Here I found more wonderful material. My assistant on the Tatler features desk grew up in an enormous stately home and had driven to her wedding in the ancestral coach complete with postilions and nodding ostrich plumes. But generally my new colleagues were a histrionic lot. They ate little but rice cakes and were constantly on edge, always rushing out in floods of tears to the loos, where they were prevented from using the facilities because the basins were full of flowers from admirers. One day the editor called me into her office and asked me if I knew the difference between upper and lower class legs. The upper class leg, she said, extending a lanky lower limb, is thin and long and the knee joint is equidistant between the hipbone and ankle bones. While the lower-class leg is generally thicker and shorter, with a long thigh and a short calf. You can be sure that that particular pearl of wisdom went straight into my ever-growing book!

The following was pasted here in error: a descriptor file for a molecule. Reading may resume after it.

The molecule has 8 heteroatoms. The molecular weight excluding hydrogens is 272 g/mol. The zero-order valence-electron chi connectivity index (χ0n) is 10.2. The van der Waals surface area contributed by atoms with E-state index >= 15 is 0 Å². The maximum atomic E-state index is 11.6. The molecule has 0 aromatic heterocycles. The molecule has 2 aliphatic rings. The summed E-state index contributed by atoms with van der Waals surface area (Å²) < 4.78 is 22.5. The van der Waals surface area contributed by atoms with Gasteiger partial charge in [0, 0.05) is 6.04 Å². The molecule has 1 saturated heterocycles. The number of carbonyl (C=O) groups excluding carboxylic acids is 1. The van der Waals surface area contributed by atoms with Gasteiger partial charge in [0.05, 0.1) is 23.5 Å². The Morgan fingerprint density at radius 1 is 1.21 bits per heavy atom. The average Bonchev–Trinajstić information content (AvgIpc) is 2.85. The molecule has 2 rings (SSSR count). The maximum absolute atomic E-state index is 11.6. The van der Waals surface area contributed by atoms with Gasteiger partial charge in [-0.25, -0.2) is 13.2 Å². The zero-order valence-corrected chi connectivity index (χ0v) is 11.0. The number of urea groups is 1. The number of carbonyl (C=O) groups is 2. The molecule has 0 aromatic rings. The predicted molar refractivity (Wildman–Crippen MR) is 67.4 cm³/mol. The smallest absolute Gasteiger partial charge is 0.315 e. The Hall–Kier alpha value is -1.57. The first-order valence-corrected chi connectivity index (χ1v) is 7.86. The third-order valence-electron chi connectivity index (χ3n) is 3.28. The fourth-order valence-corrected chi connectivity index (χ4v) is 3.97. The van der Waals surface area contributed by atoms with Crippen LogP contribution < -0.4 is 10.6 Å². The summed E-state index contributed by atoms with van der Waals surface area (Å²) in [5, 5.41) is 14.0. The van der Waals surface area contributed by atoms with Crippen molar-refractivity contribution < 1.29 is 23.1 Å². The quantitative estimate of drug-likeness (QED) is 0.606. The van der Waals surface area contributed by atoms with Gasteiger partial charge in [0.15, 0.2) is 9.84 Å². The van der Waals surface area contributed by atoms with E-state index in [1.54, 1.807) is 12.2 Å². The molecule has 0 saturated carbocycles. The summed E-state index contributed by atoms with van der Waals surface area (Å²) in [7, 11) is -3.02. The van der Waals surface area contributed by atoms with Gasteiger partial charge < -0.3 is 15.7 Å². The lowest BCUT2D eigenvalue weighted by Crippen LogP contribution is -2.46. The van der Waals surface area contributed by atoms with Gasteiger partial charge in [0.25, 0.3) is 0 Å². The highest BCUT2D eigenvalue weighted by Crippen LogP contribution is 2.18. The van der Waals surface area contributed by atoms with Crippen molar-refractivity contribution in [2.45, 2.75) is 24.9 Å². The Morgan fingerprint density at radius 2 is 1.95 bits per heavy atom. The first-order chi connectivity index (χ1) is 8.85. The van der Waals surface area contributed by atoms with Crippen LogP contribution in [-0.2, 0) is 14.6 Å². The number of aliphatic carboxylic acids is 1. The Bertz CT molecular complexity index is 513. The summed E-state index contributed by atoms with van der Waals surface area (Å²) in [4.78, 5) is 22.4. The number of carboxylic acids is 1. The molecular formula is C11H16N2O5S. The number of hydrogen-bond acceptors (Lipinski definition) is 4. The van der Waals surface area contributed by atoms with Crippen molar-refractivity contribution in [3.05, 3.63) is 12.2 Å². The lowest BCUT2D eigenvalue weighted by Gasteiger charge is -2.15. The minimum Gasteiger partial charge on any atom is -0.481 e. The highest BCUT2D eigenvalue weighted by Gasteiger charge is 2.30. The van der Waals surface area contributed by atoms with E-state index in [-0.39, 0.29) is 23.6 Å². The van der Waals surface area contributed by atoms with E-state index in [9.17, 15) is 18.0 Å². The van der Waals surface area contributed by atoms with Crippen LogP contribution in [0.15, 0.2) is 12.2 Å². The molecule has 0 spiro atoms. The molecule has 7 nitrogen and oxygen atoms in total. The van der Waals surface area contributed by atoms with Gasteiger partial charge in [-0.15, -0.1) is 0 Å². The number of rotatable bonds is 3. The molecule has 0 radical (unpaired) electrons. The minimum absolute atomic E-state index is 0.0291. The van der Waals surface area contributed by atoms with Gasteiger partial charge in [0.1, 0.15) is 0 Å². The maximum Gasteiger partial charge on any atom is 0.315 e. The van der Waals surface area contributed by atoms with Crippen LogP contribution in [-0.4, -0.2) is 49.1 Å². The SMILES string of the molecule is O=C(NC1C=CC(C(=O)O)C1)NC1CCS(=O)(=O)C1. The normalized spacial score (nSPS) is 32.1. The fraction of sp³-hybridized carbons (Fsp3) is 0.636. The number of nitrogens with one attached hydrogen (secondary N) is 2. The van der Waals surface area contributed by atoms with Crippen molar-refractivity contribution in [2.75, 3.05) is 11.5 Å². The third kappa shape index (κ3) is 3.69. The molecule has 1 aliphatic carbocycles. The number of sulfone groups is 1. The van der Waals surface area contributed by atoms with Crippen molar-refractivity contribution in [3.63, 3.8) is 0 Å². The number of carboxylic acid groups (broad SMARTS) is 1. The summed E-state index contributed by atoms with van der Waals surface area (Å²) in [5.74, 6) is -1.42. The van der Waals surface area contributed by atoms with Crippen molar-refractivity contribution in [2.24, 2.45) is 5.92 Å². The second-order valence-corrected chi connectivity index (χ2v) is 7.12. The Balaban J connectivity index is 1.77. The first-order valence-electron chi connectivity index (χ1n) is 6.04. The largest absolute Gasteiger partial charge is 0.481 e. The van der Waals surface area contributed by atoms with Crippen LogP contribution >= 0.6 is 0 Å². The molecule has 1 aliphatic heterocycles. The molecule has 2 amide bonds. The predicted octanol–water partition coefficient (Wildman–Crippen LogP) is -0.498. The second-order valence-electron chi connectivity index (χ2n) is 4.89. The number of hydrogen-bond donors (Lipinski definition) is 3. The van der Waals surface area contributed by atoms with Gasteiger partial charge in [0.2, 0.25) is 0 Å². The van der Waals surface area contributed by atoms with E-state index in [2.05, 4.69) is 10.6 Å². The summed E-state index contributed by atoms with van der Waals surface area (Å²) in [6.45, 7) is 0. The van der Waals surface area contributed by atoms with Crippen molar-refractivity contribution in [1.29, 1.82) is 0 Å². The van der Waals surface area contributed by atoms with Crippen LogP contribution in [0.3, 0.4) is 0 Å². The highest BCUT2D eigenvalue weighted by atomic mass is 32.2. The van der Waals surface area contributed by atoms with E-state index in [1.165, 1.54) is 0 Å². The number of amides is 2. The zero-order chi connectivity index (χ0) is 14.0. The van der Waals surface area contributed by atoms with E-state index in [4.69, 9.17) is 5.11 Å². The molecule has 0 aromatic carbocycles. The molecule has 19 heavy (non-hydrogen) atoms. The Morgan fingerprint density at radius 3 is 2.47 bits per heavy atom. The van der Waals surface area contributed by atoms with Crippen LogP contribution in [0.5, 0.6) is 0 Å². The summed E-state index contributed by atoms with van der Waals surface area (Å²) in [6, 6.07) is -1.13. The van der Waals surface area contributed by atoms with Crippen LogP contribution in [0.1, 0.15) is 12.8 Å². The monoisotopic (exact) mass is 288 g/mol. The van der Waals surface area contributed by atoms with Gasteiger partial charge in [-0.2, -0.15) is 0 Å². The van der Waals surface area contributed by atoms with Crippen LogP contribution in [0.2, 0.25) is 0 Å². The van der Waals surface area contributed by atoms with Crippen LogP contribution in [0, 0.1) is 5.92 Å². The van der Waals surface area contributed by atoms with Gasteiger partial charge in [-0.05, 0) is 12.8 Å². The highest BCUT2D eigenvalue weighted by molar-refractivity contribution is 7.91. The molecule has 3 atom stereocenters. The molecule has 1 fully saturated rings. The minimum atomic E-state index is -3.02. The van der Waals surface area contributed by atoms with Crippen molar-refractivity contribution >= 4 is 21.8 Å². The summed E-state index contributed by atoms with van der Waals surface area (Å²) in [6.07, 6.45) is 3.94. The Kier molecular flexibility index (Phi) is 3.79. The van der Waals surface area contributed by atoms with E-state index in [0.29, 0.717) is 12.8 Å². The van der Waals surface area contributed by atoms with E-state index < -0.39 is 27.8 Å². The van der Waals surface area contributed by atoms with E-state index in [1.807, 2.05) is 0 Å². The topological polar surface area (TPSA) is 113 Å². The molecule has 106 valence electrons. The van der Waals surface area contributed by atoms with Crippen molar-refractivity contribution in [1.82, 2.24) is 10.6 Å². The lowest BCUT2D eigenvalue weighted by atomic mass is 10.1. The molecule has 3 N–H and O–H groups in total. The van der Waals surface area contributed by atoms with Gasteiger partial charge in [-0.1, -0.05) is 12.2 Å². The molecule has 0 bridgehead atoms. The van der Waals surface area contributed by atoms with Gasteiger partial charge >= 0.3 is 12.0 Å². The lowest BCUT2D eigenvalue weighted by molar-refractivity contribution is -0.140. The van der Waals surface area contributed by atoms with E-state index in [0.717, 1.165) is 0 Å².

What do you think is the biggest myth about being a novelist?
That it’s glamorous! Most of the time you’re sitting at a desk on your own. In the winter I dress as if I’m about to climb a mountain; thick socks, thermals, fingerless gloves and three layers of jumpers
What advice can you give to our readers who want to write a novel of their own?
Just do it! Start today!
What are you working on at the moment?
The follow-up to Wild & Free. It’s another comedy, and I’ve picked another setting I’m interested in, but which no-one else has written about. It’s a stately home, but not in the Downton Abbey sense. Rather, as the way they are now, run as businesses with farm shops, events and PR departments, holiday cottages, pubs and the big house itself in the middle with lots of tourists going round it. My heroine works in the weddings department and the hero is one of the gardeners.